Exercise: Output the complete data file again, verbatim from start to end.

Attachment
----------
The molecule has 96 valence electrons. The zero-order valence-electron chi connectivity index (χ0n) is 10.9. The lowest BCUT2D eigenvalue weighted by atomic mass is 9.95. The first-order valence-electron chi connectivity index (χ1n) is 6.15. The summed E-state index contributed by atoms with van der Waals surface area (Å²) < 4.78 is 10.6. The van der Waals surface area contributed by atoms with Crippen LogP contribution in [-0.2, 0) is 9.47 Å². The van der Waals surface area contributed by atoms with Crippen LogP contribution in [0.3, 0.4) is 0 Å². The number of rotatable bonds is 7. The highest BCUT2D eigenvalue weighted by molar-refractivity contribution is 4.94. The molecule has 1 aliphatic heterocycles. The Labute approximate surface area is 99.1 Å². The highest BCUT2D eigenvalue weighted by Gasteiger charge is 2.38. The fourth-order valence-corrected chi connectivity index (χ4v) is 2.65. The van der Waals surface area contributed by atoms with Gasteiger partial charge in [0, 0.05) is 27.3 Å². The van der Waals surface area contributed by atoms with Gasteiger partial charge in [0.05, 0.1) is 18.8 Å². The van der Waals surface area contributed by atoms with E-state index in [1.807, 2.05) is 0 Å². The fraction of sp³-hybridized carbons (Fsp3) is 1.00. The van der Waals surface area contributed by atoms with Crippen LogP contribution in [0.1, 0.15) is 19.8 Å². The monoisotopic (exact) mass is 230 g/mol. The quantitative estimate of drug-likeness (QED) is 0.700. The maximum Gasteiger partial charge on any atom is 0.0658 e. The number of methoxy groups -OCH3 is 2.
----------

The molecule has 96 valence electrons. The zero-order valence-electron chi connectivity index (χ0n) is 10.9. The lowest BCUT2D eigenvalue weighted by atomic mass is 9.95. The first-order valence-electron chi connectivity index (χ1n) is 6.15. The summed E-state index contributed by atoms with van der Waals surface area (Å²) < 4.78 is 10.6. The van der Waals surface area contributed by atoms with Crippen LogP contribution in [-0.2, 0) is 9.47 Å². The van der Waals surface area contributed by atoms with Crippen LogP contribution in [0.3, 0.4) is 0 Å². The number of rotatable bonds is 7. The highest BCUT2D eigenvalue weighted by molar-refractivity contribution is 4.94. The molecule has 1 aliphatic heterocycles. The Labute approximate surface area is 99.1 Å². The highest BCUT2D eigenvalue weighted by Gasteiger charge is 2.38. The fourth-order valence-corrected chi connectivity index (χ4v) is 2.65. The van der Waals surface area contributed by atoms with Gasteiger partial charge in [0, 0.05) is 27.3 Å². The van der Waals surface area contributed by atoms with Gasteiger partial charge in [0.05, 0.1) is 18.8 Å². The van der Waals surface area contributed by atoms with E-state index in [1.807, 2.05) is 0 Å². The fraction of sp³-hybridized carbons (Fsp3) is 1.00. The van der Waals surface area contributed by atoms with Crippen LogP contribution in [0.1, 0.15) is 19.8 Å². The monoisotopic (exact) mass is 230 g/mol. The quantitative estimate of drug-likeness (QED) is 0.700. The maximum Gasteiger partial charge on any atom is 0.0658 e. The number of methoxy groups -OCH3 is 2.